The Fallacy of Single-Payer Health Care
Chris Pope joins John Stossel to talk about the debate over single-payer health care—a system in which the federal government would assume all health-care costs currently borne by private insurers, employers, and individuals.
Momentum for single-payer is growing among Democratic politicians. Senator Bernie Sanders’s “Medicare for All” proposal would impose $32 trillion in new costs over ten years and a likely annual tax increase of $26,000 per American household. It’s hard to imagine that Congress would adopt massive federal tax increases and rationing of health-care services, but incremental proposals, such as Medicaid buy-in and strict price controls, could be on the horizon if Democrats capture the White House in 2020 and do well in the congressional elections.
Advocates for single-payer health care point to European countries with generous social-welfare systems as evidence of its success. They don’t acknowledge the fact that Germany and France, like the United States, have private and employer-funded health insurance, in addition to government programs for the poor. In the meantime, U.S. lawmakers continue to ignore reforms—like eliminating barriers to hospital competition—that would probably be more effective in improving America’s health-care system.
John Stossel discusses this issue further in an op-ed for Town Hall.
This video is part of a special collaboration with John Stossel and City Journal contributors.
John Stossel: In America today we're told people have a right to health care.
Senator Kirsten Gillibrand (D-NY): Health care should be a right.
Senator Cory Booker (D-NJ): Your right to all
Senator Kamala Harris (D-CA): It's pretty basic, it's just the right thing to do.
John Stossel: Health care should be a right.
Chris Pope: The real question is who pays for it? And that's really not a rights question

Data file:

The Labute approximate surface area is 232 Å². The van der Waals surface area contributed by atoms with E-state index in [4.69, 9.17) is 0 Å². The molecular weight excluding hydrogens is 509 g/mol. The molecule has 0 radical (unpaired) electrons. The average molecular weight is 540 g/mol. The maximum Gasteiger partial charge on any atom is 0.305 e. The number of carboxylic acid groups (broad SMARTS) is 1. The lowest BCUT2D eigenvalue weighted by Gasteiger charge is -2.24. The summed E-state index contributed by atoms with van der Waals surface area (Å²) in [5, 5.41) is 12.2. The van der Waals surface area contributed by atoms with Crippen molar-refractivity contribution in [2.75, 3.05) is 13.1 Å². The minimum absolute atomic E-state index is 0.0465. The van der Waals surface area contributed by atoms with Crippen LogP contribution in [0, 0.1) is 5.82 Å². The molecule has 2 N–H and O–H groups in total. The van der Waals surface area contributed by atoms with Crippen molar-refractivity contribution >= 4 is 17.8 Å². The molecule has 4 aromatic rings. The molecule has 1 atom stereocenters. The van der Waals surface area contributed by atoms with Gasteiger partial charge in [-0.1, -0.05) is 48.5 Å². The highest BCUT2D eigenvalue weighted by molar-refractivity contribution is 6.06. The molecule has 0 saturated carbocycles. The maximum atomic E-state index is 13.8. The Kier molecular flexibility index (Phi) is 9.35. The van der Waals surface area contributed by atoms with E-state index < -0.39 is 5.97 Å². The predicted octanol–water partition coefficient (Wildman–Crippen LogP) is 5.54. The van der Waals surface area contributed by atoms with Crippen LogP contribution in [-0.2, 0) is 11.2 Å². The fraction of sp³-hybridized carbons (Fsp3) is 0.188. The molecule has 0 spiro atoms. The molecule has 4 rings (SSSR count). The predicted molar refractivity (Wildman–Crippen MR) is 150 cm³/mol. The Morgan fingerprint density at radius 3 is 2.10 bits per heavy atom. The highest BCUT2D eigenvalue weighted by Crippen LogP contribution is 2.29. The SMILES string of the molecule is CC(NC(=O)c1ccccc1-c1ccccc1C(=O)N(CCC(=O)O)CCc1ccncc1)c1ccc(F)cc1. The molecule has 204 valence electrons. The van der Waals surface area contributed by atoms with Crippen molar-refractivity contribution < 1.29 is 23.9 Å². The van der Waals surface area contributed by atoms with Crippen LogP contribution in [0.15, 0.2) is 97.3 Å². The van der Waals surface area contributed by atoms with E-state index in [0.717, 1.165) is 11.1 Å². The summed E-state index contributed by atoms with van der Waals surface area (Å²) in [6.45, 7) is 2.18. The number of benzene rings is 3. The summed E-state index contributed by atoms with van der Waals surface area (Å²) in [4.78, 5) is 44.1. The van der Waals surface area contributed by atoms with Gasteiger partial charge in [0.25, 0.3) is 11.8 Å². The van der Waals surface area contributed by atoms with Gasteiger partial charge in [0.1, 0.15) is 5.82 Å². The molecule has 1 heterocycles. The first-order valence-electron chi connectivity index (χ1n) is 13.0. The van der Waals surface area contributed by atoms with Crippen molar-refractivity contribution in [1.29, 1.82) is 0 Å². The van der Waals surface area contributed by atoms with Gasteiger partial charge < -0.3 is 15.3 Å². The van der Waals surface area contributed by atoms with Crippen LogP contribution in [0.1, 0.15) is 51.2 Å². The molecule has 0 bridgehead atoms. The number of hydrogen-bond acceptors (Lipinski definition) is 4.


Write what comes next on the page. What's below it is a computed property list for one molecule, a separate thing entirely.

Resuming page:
John Stossel: Chris Pope of the Manhattan Institute City Journal studies health care around the world. Some countries have single-payer systems meaning government pays for everything. That's what progressives want for America.
Senator Elizabeth Warren (D-MA): Never again in America does anyone go bankrupt just because they got sick. Never.
Chris Pope: What single-payer would do is it would make the government responsible for everybody. Instead of the government being able to focus its resources on the gaps in coverage on the people who can't provide for themselves the government would actually end up spending most of the money on people who are perfectly able to purchase their own insurance.
John Stossel: In England, France, Germany, they have single-payer and they're happy.
Chris Pope: Well that's really not the case in Germany employers provide most of the health care and fund most of the health care, just as they do in the United States.
John Stossel: In France too.
Chris Pope: There are private insurance companies employers fund health care, people pay out of pocket the same way that they do in the United States.
John Stossel: So who does have single-payer?
Chris Pope: Canada, Norway, England.
John Stossel: They have good outcomes in Norway, England, and Canada.
Chris Pope: In England there is rarely a week that goes by without a crisis or another in the health care system being part of the news. This year there was a crisis in emergency room care people left in the hallways for hours and hours.
British TV: Admitted in terrible pain having broken her back, she spent six days and six nights on a bed in a corridor.
Chris Pope: Doctors on strike, nurses on strike.
John Stossel: In Canada too.
Canadian TV: The average length of stay in an emergency room is four hours. One in ten people have to wait more than eight hours.